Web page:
CPAs will find the use of alternative securities takes the investor out of an unwinnable game and targets a different outcome altogether—steady gains and wealth preservation, year in and year out, through up and down markets. But building and managing a portfolio geared toward that objective isn’t simply a matter of spreading risk among multiple investments. True diversification requires specialized expertise across the full spectrum of alternative investments, as well as advanced quantitative models. CPAs will find that attempting to do it unaided is a bit like trying to remove your own appendix. Professional management is usually in order.

Indeed, it wasn’t even possible to put Markowitz’s theories into practice much before the 1980s, when computers first allowed high-speed data processing. Until then, asset allocation typically meant buying a bunch of blue chip stocks and sitting on them, come what may. It seemed like a good idea at the time, until 1973 to 1974, when the so-called nifty 50—a group of top-performing “must own” stocks—plunged to half its value.

Hedge funds represent one of the most efficient ways to diversify into alternative investments. A hedge fund is an investment partnership that seeks to balance its risks by “hedging” long positions in some stocks with short sales of others. Most are set up as private partnerships or as offshore investment corporations. They employ leverage, invest in many markets and come in a bewildering variety of shapes, styles and specialties.

Myths and misconceptions about hedge funds abound. Among the most pervasive is that they are by definition unduly risky. To be sure, some are; the 1998 collapse of Long Term Capital Management and its bailout by the Federal Reserve made headlines around the world and no doubt scared off many potential hedge fund investors. Not surprisingly, many people generalized from the specific, erroneously assuming all hedge funds are dangerously overleveraged and on the verge of imploding. This is not so—although some caveats do apply. Hedge funds remain largely unregulated; at least some of the 4,000 funds currently in operation are run by managers with little or no experience in down markets. And fraud is not unheard of.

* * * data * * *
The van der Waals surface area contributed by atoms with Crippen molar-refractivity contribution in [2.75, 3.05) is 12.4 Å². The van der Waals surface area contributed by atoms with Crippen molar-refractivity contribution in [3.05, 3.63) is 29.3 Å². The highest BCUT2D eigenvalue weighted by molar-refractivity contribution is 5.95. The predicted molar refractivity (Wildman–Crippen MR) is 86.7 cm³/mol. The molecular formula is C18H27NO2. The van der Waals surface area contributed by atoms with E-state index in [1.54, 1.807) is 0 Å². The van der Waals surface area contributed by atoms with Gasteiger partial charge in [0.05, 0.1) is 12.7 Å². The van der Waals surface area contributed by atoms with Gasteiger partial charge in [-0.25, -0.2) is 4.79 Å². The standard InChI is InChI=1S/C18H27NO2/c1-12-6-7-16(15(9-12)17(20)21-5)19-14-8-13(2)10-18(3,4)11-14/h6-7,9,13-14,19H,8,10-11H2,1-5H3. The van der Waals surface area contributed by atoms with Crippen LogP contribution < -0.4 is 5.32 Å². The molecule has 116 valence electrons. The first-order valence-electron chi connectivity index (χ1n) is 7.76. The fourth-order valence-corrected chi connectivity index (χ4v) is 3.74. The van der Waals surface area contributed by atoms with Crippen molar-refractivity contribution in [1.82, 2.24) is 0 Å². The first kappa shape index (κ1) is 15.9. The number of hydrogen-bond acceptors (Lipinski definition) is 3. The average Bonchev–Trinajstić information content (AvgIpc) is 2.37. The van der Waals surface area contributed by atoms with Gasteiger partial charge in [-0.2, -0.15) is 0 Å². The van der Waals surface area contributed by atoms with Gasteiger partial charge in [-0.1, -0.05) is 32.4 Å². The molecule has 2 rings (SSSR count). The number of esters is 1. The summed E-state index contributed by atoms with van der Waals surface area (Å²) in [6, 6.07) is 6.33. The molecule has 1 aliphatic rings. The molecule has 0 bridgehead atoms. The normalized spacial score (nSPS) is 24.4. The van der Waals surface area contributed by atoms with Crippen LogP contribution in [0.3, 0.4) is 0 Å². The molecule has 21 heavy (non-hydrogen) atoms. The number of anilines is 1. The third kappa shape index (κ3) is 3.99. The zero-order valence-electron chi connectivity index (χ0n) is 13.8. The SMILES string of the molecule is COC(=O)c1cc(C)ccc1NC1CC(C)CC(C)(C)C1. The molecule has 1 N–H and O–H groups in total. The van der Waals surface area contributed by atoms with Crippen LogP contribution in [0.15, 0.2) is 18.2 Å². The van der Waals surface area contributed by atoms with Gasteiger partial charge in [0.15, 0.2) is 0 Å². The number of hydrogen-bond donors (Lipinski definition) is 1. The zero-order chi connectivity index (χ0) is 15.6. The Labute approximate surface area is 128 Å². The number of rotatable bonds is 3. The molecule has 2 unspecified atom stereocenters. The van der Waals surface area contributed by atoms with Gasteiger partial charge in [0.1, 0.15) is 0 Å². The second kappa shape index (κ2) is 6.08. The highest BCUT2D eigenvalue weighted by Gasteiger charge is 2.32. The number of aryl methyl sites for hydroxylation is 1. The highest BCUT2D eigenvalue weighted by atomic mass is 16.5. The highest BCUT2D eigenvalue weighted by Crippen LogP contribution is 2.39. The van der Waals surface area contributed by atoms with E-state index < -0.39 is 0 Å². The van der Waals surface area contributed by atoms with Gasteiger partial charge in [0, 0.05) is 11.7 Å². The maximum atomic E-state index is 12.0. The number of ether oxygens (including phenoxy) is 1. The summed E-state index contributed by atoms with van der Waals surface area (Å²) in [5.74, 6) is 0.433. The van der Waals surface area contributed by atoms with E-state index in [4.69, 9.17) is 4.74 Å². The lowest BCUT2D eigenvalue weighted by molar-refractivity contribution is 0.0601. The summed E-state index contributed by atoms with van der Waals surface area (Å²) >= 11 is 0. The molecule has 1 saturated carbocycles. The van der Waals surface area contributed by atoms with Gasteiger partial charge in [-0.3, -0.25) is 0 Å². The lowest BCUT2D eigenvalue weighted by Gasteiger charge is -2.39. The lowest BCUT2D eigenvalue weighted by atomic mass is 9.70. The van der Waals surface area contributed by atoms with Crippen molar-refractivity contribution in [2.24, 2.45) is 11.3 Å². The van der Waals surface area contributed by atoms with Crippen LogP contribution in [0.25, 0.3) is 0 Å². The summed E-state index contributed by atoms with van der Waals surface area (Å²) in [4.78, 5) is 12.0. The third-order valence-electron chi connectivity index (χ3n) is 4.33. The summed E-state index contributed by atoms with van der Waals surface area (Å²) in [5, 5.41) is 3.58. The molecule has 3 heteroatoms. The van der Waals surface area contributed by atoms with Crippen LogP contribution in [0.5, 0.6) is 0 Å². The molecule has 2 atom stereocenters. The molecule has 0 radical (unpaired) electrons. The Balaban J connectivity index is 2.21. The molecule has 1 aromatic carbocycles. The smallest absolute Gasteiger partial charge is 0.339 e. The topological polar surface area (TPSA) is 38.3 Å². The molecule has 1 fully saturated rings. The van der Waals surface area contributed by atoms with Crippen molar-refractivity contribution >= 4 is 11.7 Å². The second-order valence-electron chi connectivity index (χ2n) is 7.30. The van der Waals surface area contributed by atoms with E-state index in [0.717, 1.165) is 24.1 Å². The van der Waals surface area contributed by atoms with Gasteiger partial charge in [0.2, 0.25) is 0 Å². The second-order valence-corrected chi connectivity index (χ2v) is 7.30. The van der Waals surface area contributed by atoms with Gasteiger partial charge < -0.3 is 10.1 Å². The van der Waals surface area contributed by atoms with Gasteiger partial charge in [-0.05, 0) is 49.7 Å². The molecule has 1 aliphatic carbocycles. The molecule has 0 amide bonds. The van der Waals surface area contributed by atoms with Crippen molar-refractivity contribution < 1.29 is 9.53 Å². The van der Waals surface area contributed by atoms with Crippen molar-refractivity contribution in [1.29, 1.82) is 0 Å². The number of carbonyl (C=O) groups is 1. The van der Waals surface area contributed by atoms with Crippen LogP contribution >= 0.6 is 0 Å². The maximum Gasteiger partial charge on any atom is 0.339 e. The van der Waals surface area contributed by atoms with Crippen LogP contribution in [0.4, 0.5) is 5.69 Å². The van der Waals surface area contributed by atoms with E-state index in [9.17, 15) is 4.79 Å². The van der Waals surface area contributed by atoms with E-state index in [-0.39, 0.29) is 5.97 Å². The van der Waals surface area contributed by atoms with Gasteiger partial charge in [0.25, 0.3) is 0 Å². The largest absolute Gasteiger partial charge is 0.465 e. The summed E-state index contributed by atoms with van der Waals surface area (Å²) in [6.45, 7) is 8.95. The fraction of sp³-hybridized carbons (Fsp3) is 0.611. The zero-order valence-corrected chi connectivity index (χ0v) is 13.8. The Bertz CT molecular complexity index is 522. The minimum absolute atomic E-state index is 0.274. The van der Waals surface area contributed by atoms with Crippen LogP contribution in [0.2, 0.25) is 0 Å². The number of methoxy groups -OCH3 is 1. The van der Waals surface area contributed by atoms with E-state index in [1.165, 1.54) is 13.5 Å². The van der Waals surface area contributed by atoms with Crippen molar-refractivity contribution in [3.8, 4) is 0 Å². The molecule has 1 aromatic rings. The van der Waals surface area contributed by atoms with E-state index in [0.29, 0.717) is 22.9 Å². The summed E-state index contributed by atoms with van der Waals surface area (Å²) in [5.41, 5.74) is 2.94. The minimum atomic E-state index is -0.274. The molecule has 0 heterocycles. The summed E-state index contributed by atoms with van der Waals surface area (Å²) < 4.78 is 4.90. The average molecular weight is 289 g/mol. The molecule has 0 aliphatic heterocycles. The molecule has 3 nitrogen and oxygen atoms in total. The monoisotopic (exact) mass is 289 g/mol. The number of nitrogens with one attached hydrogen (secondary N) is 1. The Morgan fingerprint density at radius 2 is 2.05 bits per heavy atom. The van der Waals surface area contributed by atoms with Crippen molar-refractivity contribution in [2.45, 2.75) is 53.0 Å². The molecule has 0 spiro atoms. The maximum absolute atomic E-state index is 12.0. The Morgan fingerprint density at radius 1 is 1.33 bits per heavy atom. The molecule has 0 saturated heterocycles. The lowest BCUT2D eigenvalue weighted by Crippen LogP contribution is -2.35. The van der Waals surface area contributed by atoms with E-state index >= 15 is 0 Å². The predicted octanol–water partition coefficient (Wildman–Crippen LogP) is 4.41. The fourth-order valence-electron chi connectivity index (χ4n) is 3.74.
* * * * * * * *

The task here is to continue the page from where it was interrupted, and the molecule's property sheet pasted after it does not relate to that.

The good news for CPAs and their clients is that most hedge funds are run by experienced managers whose goal is to minimize risk—not overdose on it. Consequently, the funds enable investors to realize moderate gains, year after year, no matter how the stock market performs. Traditionally viewed as the exclusive preserve of the superwealthy, hedge funds have attracted a broader following in recent years; many top-tier universities have invested upwards of 20% of their assets in them. Well-run hedge funds aren’t aimed at making their members wealthy, but at keeping them wealthy.